Some have a philosophizing bent. Not me. I’m pragmatic. I want to get on with whatever it is, not sit around considering it from one aspect and then another, possibly winding up in either a metaphysical tangle from which it’s impossible to extricate yourself or a shouting match with whoever was going to help you address the problem.
Given this mind set, I never took a straight philosophy course in college. Perhaps I was also scared off by my first serious boyfriend pronouncing me illogical. Of course, the subtext of his pronouncement had to do with sex — he being all for it right away and me putting up multiple objections to such haste. On departing for a semester at his own remote college, he urged me to acquire a copy of Cohen & Nagel’s Introduction to Logic; it would help me think properly when he returned for Christmas break. I hated Introduction to Logic from its very first page. Besides, it had nothing to do with sex. I shut the book and never looked at it again.
However, I did take a great senior course called The Individual and History given by a lanky and charismatic professor named Charles Trinkaus who didn’t know how charming he was. For him I turned the pages of the Bible and assorted works by, inter alia, Plato, Aristotle, St. Augustine, St. Benedict, Thomas Aquinas, Machiavelli, Rousseau, Voltaire, Hegel, Engels, Marx and Freud — before forgetting most of what I had read.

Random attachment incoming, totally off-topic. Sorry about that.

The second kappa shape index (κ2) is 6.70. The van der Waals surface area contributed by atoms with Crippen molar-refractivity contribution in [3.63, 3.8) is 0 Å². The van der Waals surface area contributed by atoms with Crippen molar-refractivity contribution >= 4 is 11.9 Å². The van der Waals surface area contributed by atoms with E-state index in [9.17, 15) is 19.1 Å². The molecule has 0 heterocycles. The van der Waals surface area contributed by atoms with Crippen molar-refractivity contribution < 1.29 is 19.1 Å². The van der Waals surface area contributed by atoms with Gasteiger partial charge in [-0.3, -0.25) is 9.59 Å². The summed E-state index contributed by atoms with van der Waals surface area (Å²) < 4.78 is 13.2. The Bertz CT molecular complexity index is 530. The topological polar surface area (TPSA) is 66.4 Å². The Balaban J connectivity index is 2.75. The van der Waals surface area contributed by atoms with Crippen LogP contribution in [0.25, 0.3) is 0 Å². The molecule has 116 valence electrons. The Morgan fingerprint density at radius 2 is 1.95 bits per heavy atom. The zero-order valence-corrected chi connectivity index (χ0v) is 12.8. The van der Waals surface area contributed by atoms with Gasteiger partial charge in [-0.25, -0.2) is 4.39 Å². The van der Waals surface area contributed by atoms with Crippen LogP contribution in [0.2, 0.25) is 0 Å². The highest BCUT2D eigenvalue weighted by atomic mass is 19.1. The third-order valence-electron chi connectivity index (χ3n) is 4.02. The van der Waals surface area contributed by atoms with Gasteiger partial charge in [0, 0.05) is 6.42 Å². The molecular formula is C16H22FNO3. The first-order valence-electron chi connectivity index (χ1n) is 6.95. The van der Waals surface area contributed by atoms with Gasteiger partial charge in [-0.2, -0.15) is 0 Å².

With this sketchy training from boyfriend and professor, plus an unforgettably snotty remark from a first and early husband (but no other philosophic weapons at my command), I nevertheless entered adult life equipped with three magic bullets that fully resolved differences with another person, especially whenever I was feeling cornered — and permitted moving forward on whatever really mattered. If you too are a pragmatist and find yourself not doing so well in a talk-fest, be my guest.
1. Snotty putdown.
(So that other guy should not gloat when you’re stuck.)
“Now that you’ve got the last word, what are you going to do with it?”
2. Too wise to nit-pick.
(You said A; he or she said B; you’re not sure what to say next.)
“What are we arguing for? As Hegel said, It’s all thesis, antithesis, synthesis anyway.”
3. Self-referential deconstructionist.
(My favorite. Justifies everything. Best employed with Gallic shrug of shoulder and twinkling eye. Also from Hegel, via first serious boyfriend trying to impress me on the beach the summer we met. )
“The world is my idea.”
How can anyone argue with that?